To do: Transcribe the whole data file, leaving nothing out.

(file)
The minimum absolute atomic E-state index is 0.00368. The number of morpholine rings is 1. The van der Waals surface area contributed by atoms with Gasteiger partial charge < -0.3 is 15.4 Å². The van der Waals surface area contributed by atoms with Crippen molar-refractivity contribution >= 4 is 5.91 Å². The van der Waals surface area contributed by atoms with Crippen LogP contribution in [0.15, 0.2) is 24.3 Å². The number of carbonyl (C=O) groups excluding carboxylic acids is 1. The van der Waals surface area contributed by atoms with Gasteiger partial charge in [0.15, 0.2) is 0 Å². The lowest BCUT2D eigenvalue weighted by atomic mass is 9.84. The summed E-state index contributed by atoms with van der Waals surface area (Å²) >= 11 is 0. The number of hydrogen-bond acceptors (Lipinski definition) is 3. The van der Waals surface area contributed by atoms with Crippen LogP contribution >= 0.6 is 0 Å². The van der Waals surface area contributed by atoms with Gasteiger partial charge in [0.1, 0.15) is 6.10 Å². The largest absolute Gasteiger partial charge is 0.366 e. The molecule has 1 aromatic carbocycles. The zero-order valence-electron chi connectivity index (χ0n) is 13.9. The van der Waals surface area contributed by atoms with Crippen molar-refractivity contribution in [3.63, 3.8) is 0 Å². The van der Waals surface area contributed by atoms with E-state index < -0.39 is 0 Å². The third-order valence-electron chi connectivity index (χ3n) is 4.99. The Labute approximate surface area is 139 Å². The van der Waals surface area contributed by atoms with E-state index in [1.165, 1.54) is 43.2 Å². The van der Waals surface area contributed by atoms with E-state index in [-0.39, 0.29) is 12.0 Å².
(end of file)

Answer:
The minimum absolute atomic E-state index is 0.00368. The number of morpholine rings is 1. The van der Waals surface area contributed by atoms with Gasteiger partial charge < -0.3 is 15.4 Å². The van der Waals surface area contributed by atoms with Crippen molar-refractivity contribution >= 4 is 5.91 Å². The van der Waals surface area contributed by atoms with Crippen LogP contribution in [0.15, 0.2) is 24.3 Å². The number of carbonyl (C=O) groups excluding carboxylic acids is 1. The van der Waals surface area contributed by atoms with Gasteiger partial charge in [0.15, 0.2) is 0 Å². The lowest BCUT2D eigenvalue weighted by atomic mass is 9.84. The summed E-state index contributed by atoms with van der Waals surface area (Å²) >= 11 is 0. The number of hydrogen-bond acceptors (Lipinski definition) is 3. The van der Waals surface area contributed by atoms with Crippen LogP contribution >= 0.6 is 0 Å². The van der Waals surface area contributed by atoms with Gasteiger partial charge in [0.1, 0.15) is 6.10 Å². The largest absolute Gasteiger partial charge is 0.366 e. The molecule has 1 aromatic carbocycles. The zero-order valence-electron chi connectivity index (χ0n) is 13.9. The van der Waals surface area contributed by atoms with Crippen molar-refractivity contribution in [3.63, 3.8) is 0 Å². The van der Waals surface area contributed by atoms with E-state index < -0.39 is 0 Å². The third-order valence-electron chi connectivity index (χ3n) is 4.99. The Labute approximate surface area is 139 Å². The van der Waals surface area contributed by atoms with E-state index in [1.165, 1.54) is 43.2 Å². The van der Waals surface area contributed by atoms with E-state index in [-0.39, 0.29) is 12.0 Å².